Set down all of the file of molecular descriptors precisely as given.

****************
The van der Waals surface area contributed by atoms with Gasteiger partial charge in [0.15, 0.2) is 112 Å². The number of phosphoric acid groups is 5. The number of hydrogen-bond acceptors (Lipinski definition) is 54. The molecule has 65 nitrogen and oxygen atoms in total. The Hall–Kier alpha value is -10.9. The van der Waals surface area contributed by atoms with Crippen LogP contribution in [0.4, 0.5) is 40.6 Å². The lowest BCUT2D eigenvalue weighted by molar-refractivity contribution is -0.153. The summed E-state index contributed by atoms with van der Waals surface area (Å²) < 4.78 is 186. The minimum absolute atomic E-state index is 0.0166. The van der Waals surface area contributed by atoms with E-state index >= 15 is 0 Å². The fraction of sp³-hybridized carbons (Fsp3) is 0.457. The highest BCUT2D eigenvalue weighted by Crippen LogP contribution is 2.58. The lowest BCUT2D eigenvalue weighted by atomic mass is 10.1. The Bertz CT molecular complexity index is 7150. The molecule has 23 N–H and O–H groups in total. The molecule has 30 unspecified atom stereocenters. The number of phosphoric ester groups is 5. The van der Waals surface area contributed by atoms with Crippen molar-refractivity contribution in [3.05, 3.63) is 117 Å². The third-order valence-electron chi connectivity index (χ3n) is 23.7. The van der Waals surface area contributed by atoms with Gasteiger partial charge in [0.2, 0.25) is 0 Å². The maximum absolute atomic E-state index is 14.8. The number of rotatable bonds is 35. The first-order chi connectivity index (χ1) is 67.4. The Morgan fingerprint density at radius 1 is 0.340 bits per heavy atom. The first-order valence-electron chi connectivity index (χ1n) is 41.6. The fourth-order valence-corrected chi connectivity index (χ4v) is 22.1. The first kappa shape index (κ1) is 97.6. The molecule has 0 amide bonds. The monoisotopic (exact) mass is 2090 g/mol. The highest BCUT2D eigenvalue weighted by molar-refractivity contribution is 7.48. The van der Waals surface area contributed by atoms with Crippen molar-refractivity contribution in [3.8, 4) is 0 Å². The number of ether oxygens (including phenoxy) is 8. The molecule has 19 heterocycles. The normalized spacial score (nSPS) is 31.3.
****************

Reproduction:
The van der Waals surface area contributed by atoms with Gasteiger partial charge in [0.15, 0.2) is 112 Å². The number of phosphoric acid groups is 5. The number of hydrogen-bond acceptors (Lipinski definition) is 54. The molecule has 65 nitrogen and oxygen atoms in total. The Hall–Kier alpha value is -10.9. The van der Waals surface area contributed by atoms with Crippen LogP contribution in [0.4, 0.5) is 40.6 Å². The lowest BCUT2D eigenvalue weighted by molar-refractivity contribution is -0.153. The summed E-state index contributed by atoms with van der Waals surface area (Å²) < 4.78 is 186. The minimum absolute atomic E-state index is 0.0166. The van der Waals surface area contributed by atoms with E-state index >= 15 is 0 Å². The fraction of sp³-hybridized carbons (Fsp3) is 0.457. The highest BCUT2D eigenvalue weighted by Crippen LogP contribution is 2.58. The lowest BCUT2D eigenvalue weighted by atomic mass is 10.1. The Bertz CT molecular complexity index is 7150. The molecule has 23 N–H and O–H groups in total. The molecule has 30 unspecified atom stereocenters. The number of phosphoric ester groups is 5. The van der Waals surface area contributed by atoms with Crippen molar-refractivity contribution in [3.05, 3.63) is 117 Å². The third-order valence-electron chi connectivity index (χ3n) is 23.7. The van der Waals surface area contributed by atoms with Gasteiger partial charge in [0.2, 0.25) is 0 Å². The maximum absolute atomic E-state index is 14.8. The number of rotatable bonds is 35. The first-order chi connectivity index (χ1) is 67.4. The Morgan fingerprint density at radius 1 is 0.340 bits per heavy atom. The first-order valence-electron chi connectivity index (χ1n) is 41.6. The fourth-order valence-corrected chi connectivity index (χ4v) is 22.1. The first kappa shape index (κ1) is 97.6. The molecule has 0 amide bonds. The monoisotopic (exact) mass is 2090 g/mol. The highest BCUT2D eigenvalue weighted by molar-refractivity contribution is 7.48. The van der Waals surface area contributed by atoms with Crippen molar-refractivity contribution in [3.8, 4) is 0 Å². The number of ether oxygens (including phenoxy) is 8. The molecule has 19 heterocycles. The normalized spacial score (nSPS) is 31.3.